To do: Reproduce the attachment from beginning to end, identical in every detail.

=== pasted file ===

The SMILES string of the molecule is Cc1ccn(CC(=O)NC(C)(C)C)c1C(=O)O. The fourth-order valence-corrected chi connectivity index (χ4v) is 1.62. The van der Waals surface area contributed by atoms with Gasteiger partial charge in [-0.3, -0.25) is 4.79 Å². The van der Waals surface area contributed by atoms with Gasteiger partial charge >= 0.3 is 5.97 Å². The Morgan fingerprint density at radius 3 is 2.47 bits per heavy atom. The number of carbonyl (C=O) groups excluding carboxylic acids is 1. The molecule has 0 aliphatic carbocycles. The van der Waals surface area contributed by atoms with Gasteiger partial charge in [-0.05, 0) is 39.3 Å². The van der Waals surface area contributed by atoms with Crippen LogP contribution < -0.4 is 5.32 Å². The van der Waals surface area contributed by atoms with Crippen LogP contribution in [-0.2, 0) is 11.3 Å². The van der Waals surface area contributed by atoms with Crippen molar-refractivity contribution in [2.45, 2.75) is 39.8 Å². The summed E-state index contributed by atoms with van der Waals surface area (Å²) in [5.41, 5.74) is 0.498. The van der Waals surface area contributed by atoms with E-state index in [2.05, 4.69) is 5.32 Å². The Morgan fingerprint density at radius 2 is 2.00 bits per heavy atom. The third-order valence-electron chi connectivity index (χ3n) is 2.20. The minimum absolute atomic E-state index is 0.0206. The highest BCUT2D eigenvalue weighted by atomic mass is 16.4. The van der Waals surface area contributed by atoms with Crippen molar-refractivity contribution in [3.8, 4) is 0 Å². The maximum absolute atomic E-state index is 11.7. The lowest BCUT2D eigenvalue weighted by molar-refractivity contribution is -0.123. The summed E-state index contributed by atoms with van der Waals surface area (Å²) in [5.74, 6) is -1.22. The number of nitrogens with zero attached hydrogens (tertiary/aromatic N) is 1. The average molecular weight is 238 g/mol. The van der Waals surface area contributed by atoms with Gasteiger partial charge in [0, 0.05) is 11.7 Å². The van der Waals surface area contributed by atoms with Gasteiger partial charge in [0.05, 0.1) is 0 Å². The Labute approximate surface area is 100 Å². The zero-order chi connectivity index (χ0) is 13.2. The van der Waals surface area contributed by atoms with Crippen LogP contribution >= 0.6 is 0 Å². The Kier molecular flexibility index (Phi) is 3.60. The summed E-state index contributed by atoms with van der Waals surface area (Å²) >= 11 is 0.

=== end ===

The SMILES string of the molecule is Cc1ccn(CC(=O)NC(C)(C)C)c1C(=O)O. The fourth-order valence-corrected chi connectivity index (χ4v) is 1.62. The van der Waals surface area contributed by atoms with Gasteiger partial charge in [-0.3, -0.25) is 4.79 Å². The van der Waals surface area contributed by atoms with Gasteiger partial charge >= 0.3 is 5.97 Å². The Morgan fingerprint density at radius 3 is 2.47 bits per heavy atom. The number of carbonyl (C=O) groups excluding carboxylic acids is 1. The molecule has 0 aliphatic carbocycles. The van der Waals surface area contributed by atoms with Gasteiger partial charge in [-0.05, 0) is 39.3 Å². The van der Waals surface area contributed by atoms with Crippen LogP contribution < -0.4 is 5.32 Å². The van der Waals surface area contributed by atoms with Crippen LogP contribution in [-0.2, 0) is 11.3 Å². The van der Waals surface area contributed by atoms with Crippen molar-refractivity contribution in [2.45, 2.75) is 39.8 Å². The summed E-state index contributed by atoms with van der Waals surface area (Å²) in [5.41, 5.74) is 0.498. The van der Waals surface area contributed by atoms with E-state index in [2.05, 4.69) is 5.32 Å². The Morgan fingerprint density at radius 2 is 2.00 bits per heavy atom. The third-order valence-electron chi connectivity index (χ3n) is 2.20. The minimum absolute atomic E-state index is 0.0206. The highest BCUT2D eigenvalue weighted by atomic mass is 16.4. The van der Waals surface area contributed by atoms with Crippen molar-refractivity contribution in [3.8, 4) is 0 Å². The maximum absolute atomic E-state index is 11.7. The lowest BCUT2D eigenvalue weighted by molar-refractivity contribution is -0.123. The summed E-state index contributed by atoms with van der Waals surface area (Å²) in [5.74, 6) is -1.22. The number of nitrogens with zero attached hydrogens (tertiary/aromatic N) is 1. The average molecular weight is 238 g/mol. The van der Waals surface area contributed by atoms with Gasteiger partial charge in [0, 0.05) is 11.7 Å². The van der Waals surface area contributed by atoms with Gasteiger partial charge in [0.05, 0.1) is 0 Å². The Labute approximate surface area is 100 Å². The zero-order chi connectivity index (χ0) is 13.2. The van der Waals surface area contributed by atoms with Crippen LogP contribution >= 0.6 is 0 Å². The Kier molecular flexibility index (Phi) is 3.60. The summed E-state index contributed by atoms with van der Waals surface area (Å²) >= 11 is 0.